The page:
My second night at SWARM.
The evening began at 6:30PM. Gareth Moore had cultivated an installation amidst the ruins off Terminal Avenue -- wooden figures in the landscape, like the title of my Richard Jefferies collection: Landscape With Figures. Gareth had apprised me of the show the night before, so I went.
I was given vague instructions. Rather than get lost, I arrived closer to 7 than 5, knowing that the crowd would tell me where I was.
And there they were, gathered under Jimmy Pattison’s free-standing billboard, the kind our former premier Glen Clark places on behalf of Jimmy’s company. Gareth had supplied a tray that held a vodka bottle, plastic cups and cigarettes. The vodka was from a local distiller, the cups from China.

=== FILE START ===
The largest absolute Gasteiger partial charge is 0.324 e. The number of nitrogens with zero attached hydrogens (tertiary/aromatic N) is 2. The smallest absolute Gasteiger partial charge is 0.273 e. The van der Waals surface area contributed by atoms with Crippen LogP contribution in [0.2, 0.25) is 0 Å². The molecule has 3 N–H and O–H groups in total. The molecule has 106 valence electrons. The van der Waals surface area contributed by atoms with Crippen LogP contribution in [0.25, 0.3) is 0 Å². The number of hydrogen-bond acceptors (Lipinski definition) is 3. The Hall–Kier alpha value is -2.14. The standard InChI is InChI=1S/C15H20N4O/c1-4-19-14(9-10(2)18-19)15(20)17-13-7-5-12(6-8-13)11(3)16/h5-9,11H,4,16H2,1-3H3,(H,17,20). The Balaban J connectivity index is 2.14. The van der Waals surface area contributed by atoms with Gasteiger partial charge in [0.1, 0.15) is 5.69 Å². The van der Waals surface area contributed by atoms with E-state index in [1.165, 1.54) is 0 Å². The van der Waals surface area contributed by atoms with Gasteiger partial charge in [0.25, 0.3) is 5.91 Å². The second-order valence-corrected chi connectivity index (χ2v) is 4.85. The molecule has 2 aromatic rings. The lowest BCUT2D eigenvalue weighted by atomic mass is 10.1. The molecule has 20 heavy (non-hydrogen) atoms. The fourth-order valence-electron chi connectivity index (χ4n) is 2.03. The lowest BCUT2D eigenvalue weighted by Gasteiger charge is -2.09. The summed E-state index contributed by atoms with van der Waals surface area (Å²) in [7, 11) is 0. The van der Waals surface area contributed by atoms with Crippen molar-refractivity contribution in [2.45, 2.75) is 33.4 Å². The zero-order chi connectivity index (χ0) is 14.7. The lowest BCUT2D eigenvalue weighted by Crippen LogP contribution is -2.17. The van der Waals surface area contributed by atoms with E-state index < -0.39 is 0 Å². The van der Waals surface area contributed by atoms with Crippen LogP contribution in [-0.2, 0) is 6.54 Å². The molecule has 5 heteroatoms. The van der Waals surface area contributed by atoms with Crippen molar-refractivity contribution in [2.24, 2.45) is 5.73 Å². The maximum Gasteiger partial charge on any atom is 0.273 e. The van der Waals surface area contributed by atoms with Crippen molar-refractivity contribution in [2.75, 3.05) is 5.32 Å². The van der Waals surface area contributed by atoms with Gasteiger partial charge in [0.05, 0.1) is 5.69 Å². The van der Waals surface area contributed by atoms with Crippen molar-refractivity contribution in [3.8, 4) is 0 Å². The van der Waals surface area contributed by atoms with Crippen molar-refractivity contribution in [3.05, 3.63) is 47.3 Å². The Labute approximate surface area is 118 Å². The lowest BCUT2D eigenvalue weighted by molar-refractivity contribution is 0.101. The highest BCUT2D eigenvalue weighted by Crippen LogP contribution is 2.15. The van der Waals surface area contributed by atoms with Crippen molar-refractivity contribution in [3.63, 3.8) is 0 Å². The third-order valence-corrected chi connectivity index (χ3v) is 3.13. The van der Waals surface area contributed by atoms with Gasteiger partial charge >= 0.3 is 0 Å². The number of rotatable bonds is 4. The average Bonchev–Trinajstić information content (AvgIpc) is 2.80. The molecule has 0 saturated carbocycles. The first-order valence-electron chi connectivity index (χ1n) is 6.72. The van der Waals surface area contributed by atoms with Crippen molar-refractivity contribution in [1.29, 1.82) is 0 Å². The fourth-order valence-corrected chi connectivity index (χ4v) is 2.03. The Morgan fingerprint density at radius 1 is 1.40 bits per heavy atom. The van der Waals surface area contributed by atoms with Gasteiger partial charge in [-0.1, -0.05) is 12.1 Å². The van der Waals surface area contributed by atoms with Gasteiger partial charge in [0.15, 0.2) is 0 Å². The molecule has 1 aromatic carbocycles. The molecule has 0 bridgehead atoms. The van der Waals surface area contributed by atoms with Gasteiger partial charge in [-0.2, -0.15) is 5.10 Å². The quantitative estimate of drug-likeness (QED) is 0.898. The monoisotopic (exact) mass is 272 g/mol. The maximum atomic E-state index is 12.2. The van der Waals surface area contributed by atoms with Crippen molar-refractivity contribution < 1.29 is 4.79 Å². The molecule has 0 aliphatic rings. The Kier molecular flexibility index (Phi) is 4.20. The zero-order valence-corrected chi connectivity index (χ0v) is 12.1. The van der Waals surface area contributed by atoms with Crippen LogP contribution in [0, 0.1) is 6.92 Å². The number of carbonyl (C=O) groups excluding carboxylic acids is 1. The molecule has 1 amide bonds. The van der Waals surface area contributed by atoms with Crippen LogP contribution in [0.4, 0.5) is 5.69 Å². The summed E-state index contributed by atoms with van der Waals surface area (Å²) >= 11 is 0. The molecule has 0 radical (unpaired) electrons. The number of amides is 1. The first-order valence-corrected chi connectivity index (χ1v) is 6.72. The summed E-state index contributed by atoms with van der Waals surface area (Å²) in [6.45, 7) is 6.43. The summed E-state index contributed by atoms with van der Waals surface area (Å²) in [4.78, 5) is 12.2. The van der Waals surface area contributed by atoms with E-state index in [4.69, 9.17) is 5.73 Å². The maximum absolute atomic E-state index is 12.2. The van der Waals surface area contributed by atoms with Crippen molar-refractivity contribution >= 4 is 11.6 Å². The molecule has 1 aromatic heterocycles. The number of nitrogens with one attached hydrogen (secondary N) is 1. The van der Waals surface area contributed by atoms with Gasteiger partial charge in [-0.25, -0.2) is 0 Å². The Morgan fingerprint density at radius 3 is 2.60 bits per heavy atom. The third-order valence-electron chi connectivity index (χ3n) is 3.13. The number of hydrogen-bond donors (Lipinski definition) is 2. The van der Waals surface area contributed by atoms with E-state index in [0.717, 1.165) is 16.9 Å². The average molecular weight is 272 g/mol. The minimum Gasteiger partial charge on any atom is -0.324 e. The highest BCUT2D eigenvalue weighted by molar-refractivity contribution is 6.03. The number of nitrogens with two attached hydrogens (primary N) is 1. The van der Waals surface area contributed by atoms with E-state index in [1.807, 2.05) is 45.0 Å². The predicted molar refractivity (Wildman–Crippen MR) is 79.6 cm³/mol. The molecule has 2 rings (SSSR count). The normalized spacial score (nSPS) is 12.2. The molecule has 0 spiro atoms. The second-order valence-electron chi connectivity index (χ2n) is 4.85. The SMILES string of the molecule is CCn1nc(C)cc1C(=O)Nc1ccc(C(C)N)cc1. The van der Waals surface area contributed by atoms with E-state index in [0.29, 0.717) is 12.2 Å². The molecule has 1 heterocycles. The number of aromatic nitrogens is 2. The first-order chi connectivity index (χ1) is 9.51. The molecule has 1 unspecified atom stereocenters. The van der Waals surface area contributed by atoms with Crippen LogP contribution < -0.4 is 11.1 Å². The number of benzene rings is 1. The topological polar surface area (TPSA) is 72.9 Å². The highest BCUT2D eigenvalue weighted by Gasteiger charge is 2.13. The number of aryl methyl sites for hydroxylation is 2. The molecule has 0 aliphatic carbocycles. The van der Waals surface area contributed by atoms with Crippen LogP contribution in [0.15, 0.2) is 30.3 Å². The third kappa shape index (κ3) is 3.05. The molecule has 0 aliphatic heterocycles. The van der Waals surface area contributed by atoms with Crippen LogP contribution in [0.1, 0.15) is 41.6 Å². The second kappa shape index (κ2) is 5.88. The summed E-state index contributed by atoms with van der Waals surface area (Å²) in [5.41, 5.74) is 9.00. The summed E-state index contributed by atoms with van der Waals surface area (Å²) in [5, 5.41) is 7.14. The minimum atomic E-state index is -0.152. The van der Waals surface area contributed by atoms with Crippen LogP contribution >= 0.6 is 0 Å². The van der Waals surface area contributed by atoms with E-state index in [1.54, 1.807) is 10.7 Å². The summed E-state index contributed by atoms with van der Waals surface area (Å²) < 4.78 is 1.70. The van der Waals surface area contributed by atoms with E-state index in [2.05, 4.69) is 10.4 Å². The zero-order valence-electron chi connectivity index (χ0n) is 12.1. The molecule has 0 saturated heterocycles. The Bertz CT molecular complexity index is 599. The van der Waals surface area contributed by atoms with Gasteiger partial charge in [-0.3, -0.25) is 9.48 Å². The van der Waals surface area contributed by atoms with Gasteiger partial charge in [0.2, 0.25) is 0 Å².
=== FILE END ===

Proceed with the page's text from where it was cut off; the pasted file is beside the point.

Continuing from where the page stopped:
Still early for SWARM, I parked my car outside the darkened Or and walked to Holt Renfrew, where I purchased a pair of shoes. When I returned, the Or was buzzing -- a group show curated by Kim Nguyen, on love and its impermanence.
Jon Sasksi was at the newly-landed Access. His “pairs” parkour piece resonated. Artspeak was a crush; I could not see the installation. The Pitt has moved to Chinatown, and I like their new digs. Teagan Moore had work there, but I prefer her CSA show, particularly her window pieces. She is one to watch.
The night ended at Every Letter In The Alphabet, where fillip was launching a new issue. I purchased a copy and a year’s subscription. As a bonus, new subscribers will receive a nicely designed publication by Dexter Sinister, featuring Louis Brandeis’s 1913 essay “Other People’s Money”. And that was it for me.
Arrived home at 10:55PM, picking a tomato on the way up the stairs, which I made into a sandwich. Then to my computer, where Judith Hopf’s Hey Produktion (2001) waited to be un-paused.